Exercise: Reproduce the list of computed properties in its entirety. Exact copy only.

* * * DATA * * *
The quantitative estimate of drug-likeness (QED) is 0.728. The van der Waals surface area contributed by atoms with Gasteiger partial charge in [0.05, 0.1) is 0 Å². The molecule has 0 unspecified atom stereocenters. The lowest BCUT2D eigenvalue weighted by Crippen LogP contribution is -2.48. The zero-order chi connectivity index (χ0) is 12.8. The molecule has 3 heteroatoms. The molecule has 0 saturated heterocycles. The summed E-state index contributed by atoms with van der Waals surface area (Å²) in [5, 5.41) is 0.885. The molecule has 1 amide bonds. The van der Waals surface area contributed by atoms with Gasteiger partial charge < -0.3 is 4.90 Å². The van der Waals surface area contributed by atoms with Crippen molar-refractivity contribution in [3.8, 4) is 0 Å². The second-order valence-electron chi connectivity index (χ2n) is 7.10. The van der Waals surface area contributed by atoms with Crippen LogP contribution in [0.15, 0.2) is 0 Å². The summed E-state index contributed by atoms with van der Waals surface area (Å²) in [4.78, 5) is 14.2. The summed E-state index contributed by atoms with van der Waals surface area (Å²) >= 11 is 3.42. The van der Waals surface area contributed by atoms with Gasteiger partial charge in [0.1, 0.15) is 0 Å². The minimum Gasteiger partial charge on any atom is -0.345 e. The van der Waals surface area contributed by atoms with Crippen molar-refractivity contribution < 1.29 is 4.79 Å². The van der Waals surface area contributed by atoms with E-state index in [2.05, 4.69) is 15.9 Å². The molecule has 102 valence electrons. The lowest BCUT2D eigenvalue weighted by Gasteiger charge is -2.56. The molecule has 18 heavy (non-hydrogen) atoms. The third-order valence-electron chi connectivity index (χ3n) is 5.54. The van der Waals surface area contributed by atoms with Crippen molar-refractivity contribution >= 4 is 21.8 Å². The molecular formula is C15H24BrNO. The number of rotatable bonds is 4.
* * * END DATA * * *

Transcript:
The quantitative estimate of drug-likeness (QED) is 0.728. The van der Waals surface area contributed by atoms with Gasteiger partial charge in [0.05, 0.1) is 0 Å². The molecule has 0 unspecified atom stereocenters. The lowest BCUT2D eigenvalue weighted by Crippen LogP contribution is -2.48. The zero-order chi connectivity index (χ0) is 12.8. The molecule has 3 heteroatoms. The molecule has 0 saturated heterocycles. The summed E-state index contributed by atoms with van der Waals surface area (Å²) in [5, 5.41) is 0.885. The molecule has 1 amide bonds. The van der Waals surface area contributed by atoms with Gasteiger partial charge < -0.3 is 4.90 Å². The van der Waals surface area contributed by atoms with Crippen molar-refractivity contribution in [3.8, 4) is 0 Å². The second-order valence-electron chi connectivity index (χ2n) is 7.10. The van der Waals surface area contributed by atoms with Crippen LogP contribution in [0.15, 0.2) is 0 Å². The summed E-state index contributed by atoms with van der Waals surface area (Å²) in [4.78, 5) is 14.2. The summed E-state index contributed by atoms with van der Waals surface area (Å²) >= 11 is 3.42. The van der Waals surface area contributed by atoms with Gasteiger partial charge in [0.1, 0.15) is 0 Å². The minimum Gasteiger partial charge on any atom is -0.345 e. The van der Waals surface area contributed by atoms with Crippen molar-refractivity contribution < 1.29 is 4.79 Å². The van der Waals surface area contributed by atoms with E-state index in [2.05, 4.69) is 15.9 Å². The molecule has 102 valence electrons. The lowest BCUT2D eigenvalue weighted by Gasteiger charge is -2.56. The molecule has 18 heavy (non-hydrogen) atoms. The third-order valence-electron chi connectivity index (χ3n) is 5.54. The van der Waals surface area contributed by atoms with Crippen molar-refractivity contribution >= 4 is 21.8 Å². The molecular formula is C15H24BrNO. The number of rotatable bonds is 4.